When the first airstrike hit, I bent down to protect my little 2-month-old daughter. That lasted for 10 seconds. Then, when I lifted my head up to see what happened, I saw the ceiling and the wall all destroyed. I waited for anyone to come and help me. Then, two people – later I found out they were our neighbors – wearing lights on their heads appeared coming to help and screaming, asking if there were any survivors. Then the second airstrike hit. I couldn’t know where it hit but the house shook more and another part of the room fell off. I didn’t move when the second airstrike hit. Later, I found out that the two neighbors I saw survived but another two neighbors who came to help got killed by the second airstrike.
The people interviewed said the airstrikes flattened al-Junid’s residence and caused significant damage to five neighboring buildings. None of the witnesses said they had received or heard about any warnings to evacuate before the strikes.
Human Rights Watch reviewed satellite imagery collected before and after the attack. At least two residential multi-story buildings appear to have been destroyed on a satellite image acquired on January 18. At least four additional residential neighboring buildings seem to have been damaged as a result of the attack. Drone footage filmed by Houthi media on January 18 also shows damage to at least six buildings.
In its satellite imagery analysis, Human Rights Watch also identified a military target 15 meters away, the 1st Armored Division base, across the street from the residences that were struck. The base, which has been under Houthi control since 2014, was not struck or damaged.
On March 14, Human Rights Watch wrote to the coalition seeking information about the attack, any coalition investigation to assess resulting civilian harm, and any steps the coalition has taken to ensure accountability and provide redress. The coalition did not respond and has not otherwise shown that the anticipated military gain from the attacks exceeded the expected harm to civilians and civilian property.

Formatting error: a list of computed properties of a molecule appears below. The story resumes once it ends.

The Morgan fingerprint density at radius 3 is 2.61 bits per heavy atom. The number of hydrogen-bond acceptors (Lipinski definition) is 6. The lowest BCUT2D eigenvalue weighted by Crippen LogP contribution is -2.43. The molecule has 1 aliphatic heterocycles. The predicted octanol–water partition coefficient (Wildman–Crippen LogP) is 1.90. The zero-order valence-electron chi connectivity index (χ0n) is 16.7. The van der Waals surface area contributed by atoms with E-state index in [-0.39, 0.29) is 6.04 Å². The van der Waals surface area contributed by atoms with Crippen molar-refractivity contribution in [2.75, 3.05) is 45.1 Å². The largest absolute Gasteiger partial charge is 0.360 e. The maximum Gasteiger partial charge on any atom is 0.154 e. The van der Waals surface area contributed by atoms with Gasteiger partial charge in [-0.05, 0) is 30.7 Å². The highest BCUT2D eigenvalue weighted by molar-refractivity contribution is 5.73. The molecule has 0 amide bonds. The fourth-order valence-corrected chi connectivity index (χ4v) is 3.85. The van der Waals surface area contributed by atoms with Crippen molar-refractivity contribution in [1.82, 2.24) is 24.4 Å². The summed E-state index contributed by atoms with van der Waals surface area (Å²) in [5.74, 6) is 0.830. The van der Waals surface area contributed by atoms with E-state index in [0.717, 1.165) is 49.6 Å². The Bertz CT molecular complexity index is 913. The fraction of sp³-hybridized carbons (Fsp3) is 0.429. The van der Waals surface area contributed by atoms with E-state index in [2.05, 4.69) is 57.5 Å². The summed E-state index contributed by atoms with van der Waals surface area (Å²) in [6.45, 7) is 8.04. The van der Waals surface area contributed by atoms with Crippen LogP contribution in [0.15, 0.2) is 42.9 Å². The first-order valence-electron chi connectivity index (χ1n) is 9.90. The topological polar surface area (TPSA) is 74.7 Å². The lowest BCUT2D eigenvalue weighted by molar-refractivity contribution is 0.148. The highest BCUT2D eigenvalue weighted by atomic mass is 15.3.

An investigation into the attack should consider whether coalition forces targeted a military objective, and, if there was a legitimate military objective, whether all feasible precautions were taken to minimize civilian harm, and whether the expected military gain outweighed the anticipated loss of civilian life. An attack that was unlawful and was carried out with criminal intent – deliberately or recklessly – would be a war crime.
January 20 Coalition Attack on Telecommunications Facility in Hodeidah
On January 20, at about 10:15 p.m., residents said, a coalition airstrike struck the Public Telecommunications Corporation (PTC) building, controlled by the Houthi authorities, in a densely populated area in Hodeidah city. Mwatana for Human Rights researchers visited the site the morning of January 21 and observed the damage. Human Rights Watch also analyzed satellite imagery, photographs, and videos of the attack’s aftermath.